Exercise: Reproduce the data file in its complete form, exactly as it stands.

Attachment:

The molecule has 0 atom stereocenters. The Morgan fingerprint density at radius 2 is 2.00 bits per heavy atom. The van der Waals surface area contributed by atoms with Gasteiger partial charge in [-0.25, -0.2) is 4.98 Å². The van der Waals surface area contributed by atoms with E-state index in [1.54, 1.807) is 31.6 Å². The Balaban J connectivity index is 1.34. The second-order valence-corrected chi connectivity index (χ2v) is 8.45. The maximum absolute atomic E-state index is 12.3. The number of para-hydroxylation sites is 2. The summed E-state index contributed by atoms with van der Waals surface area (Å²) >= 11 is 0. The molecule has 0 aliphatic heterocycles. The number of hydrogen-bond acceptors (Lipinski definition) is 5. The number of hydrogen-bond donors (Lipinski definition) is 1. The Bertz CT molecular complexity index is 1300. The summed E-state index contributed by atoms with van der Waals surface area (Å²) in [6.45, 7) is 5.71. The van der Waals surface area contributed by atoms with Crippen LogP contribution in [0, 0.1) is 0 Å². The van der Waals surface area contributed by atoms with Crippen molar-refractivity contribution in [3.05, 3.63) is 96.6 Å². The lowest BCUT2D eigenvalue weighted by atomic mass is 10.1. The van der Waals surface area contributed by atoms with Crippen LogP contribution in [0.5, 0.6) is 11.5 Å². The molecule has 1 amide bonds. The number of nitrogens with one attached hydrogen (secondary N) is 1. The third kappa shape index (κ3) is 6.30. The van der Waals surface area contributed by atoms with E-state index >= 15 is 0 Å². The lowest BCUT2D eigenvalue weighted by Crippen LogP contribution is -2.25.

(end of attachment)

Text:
The molecule has 0 atom stereocenters. The Morgan fingerprint density at radius 2 is 2.00 bits per heavy atom. The van der Waals surface area contributed by atoms with Gasteiger partial charge in [-0.25, -0.2) is 4.98 Å². The van der Waals surface area contributed by atoms with E-state index in [1.54, 1.807) is 31.6 Å². The Balaban J connectivity index is 1.34. The second-order valence-corrected chi connectivity index (χ2v) is 8.45. The maximum absolute atomic E-state index is 12.3. The number of para-hydroxylation sites is 2. The summed E-state index contributed by atoms with van der Waals surface area (Å²) >= 11 is 0. The molecule has 0 aliphatic heterocycles. The number of hydrogen-bond acceptors (Lipinski definition) is 5. The number of hydrogen-bond donors (Lipinski definition) is 1. The Bertz CT molecular complexity index is 1300. The summed E-state index contributed by atoms with van der Waals surface area (Å²) in [6.45, 7) is 5.71. The van der Waals surface area contributed by atoms with Crippen LogP contribution in [0, 0.1) is 0 Å². The van der Waals surface area contributed by atoms with Crippen molar-refractivity contribution in [3.05, 3.63) is 96.6 Å². The lowest BCUT2D eigenvalue weighted by atomic mass is 10.1. The van der Waals surface area contributed by atoms with Crippen LogP contribution in [0.5, 0.6) is 11.5 Å². The molecule has 1 amide bonds. The number of nitrogens with one attached hydrogen (secondary N) is 1. The third kappa shape index (κ3) is 6.30. The van der Waals surface area contributed by atoms with E-state index >= 15 is 0 Å². The lowest BCUT2D eigenvalue weighted by Crippen LogP contribution is -2.25.